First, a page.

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Long chain n-3 PUFA docosahexaenoic acid (DHA) is important for heart and brain function. Investigations of biologically plausible mechanisms using animal models associate cardioprotection with DHA incorporation into myocardial membranes that are largely derived from supra-physiological fish oil (FO) intake. We measured the incorporation of DHA into myocardial membranes of rats from low dietary FO intake within human dietary range and quantitatively assessed the influence of dietary n-6 PUFA. With rats fed diets containing 0.16%–5% FO, equal to 0.12%–8.7% energy (%en) as eicosapentaenoic acid (EPA) and DHA (EPA+DHA), and either 1.5%en or 7.5%en n-6 PUFA (linoleic acid) for four weeks, dietary n-6:n-3 PUFA ratios ranged from 74 to 0.3. Myocardial DHA concentration increased in a log-linear fashion with a dietary threshold of 0.019%en as EPA+DHA and half maximal dietary [EPA+DHA] equal to 0.29%en (95% CI, 0.23–0.35). Dietary linoleic acid intake did not influence myocardial DHA. Myocardial membranes are sensitive to absolute dietary intake of long chain n-3 PUFA at low %en in the rat, equivalent to a human intake of one meal of fatty fish per week or less. The dietary ratio of n-6:n-3 PUFA has no influence on long chain n-3 PUFA cellular incorporation from dietary fish oil.
Regular consumption of long chain n-3 polyunsaturated fatty acids (PUFA) from fish is associated with a low incidence of premature mortality from cardiovascular disease. The greatest reductions in relative risk for premature mortality are achieved through regular intake of 1–2 meals of n-3 PUFA–rich fatty fish per week. Only small incremental advantages are evident as intakes increase (1–5). Cardiovascular benefits ascribed to regular fish consumption include slowed resting heart rate (6–8) and reduced risk for cardiac arrest (9, 10), heart failure (11, 12), and atrial fibrillation (13). These can all be attributed to direct effects in the heart on the basis of experimental observations (14).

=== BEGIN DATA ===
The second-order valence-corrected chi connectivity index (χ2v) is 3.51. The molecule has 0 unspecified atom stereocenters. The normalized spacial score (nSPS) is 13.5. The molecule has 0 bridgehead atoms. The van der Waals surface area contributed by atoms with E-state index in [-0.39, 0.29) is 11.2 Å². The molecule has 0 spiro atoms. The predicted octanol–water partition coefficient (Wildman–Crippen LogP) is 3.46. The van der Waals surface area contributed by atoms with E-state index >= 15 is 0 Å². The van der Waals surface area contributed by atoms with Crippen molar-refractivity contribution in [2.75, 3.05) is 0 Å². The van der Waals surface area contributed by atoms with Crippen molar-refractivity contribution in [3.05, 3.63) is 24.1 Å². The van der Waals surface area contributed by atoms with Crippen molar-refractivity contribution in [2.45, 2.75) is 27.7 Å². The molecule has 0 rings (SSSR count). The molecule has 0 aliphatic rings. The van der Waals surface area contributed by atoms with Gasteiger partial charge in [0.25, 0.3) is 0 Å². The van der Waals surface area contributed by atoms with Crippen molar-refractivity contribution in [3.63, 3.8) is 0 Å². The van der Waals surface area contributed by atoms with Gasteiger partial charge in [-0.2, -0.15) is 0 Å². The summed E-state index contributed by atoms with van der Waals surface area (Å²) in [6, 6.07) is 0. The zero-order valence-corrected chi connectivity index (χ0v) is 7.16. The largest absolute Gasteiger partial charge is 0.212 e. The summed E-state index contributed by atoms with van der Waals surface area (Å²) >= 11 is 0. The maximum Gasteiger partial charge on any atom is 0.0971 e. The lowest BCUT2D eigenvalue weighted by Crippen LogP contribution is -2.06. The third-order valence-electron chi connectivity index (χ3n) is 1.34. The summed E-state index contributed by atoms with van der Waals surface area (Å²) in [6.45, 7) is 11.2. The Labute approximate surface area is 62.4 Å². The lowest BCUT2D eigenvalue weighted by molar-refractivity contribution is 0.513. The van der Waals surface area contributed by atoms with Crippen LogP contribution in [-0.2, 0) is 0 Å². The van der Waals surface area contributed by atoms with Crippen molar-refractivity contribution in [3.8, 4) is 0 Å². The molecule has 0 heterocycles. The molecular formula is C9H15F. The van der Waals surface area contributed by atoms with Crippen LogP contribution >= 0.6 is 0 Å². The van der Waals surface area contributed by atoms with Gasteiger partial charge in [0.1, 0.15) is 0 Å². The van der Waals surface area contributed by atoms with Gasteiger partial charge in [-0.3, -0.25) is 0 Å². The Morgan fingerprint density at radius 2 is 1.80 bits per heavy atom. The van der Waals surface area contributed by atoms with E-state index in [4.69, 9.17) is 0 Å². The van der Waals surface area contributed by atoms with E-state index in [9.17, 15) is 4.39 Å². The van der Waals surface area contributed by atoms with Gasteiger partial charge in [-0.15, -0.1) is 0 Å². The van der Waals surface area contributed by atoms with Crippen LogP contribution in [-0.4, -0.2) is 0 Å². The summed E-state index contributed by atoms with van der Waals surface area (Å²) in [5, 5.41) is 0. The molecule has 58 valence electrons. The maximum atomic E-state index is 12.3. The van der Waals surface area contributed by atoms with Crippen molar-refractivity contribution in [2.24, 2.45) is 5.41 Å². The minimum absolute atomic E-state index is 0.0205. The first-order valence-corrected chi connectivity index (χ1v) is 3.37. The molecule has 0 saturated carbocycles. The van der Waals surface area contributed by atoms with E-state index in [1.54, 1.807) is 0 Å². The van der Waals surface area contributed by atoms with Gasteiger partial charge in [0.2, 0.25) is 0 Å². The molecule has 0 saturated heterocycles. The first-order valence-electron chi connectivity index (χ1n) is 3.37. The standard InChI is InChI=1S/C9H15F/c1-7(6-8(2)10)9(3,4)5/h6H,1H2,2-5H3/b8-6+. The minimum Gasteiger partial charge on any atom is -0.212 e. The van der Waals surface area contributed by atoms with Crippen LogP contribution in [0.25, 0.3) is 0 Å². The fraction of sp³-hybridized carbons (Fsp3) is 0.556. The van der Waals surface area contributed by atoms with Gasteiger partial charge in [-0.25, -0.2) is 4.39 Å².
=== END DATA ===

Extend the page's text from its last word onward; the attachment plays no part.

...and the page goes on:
Animal studies show that the protective effects of dietary fish oil are achieved by n-3 PUFA incorporation into myocardial cell membrane phospholipids (15, 16). Several biologically plausible mechanisms of n-3 PUFA action on cardiac function have been proposed (17). Effects observed using hearts ex vivo after prior dietary intervention (but free of neural or hormonal input or circulating n-3 PUFA at time of study) support an obligatory role for myocardial membrane incorporation of docosahexaenoic acid (22:6n-3) (18). However, extrapolation from animal to human must consider that n-3 PUFA presentation in animal diets and infusions are often well above the equivalent intakes found beneficial in clinical or epidemiological studies (17). The membrane incorporation of low, supplemental intake has not been examined. Furthermore, contemporary Western diets are exceedingly rich in n-6 PUFA, and competition between n-3 PUFA and n-6 PUFA for incorporation into the heart may be of substantial importance (19, 20), posing the dietary ratio of n-6:n-3 PUFA as a potential determinant of cardiac effects (21).
The present study addressed two challenges to linking human disease risk to the biological mechanisms of n-3 PUFA action derived from animal studies. First, it aimed to extend the concentration-effect relationship for membrane incorporation of n-3 PUFA to dietary concentrations within the range of human intake (22) and to estimate a threshold for incorporation. As concurrent intake of n-6 PUFA may predicate against n-3 PUFA effectively modulating myocardial composition, a second aim of the study was to quantify the effect of dietary n-6 PUFA on membrane incorporation of long chain n-3 PUFA.
Ten-week old Sprague-Dawley rats were fed for two weeks on a control, fabricated diet containing olive oil as the fat source, followed by four weeks on a diet containing one of the following concentrations of fish oil (0.16, 0.31, 0.63, 1.25, 5.0%; n = 4 per diet) (high DHA tuna fish oil, NuMega Ingredients, Australia). Control diets were prepared containing no fish oil (n = 4 per diet). These diets contained either low n-6 PUFA (fish oil with remainder as olive oil; n = 24) or high n-6 PUFA (fish oil plus 5% sunflower seed oil with remainder as olive oil; n = 24) providing a range of dietary n-6:n-3 PUFA ratios manipulated by independently changing either n-3 PUFA content or n-6 PUFA content (Fig. 1). Fabricated diets were based on the AIN-93 M diet (23) containing (% dry weight) 57% cornstarch, 10% sucrose, 9% casein, 5% gelatin, 5% cellulose, 10% oil, 3.5% mineral mix, and 1% vitamin mix (24). The diet provided 64.6% of energy (%en) as carbohydrate, 13.6%en as protein, and 22%en as fat. The fatty acid profile of each diet is shown in Table 1. Experiments were conducted according to the NHMRC Australia, Guidelines for the Use of Experimental Animals.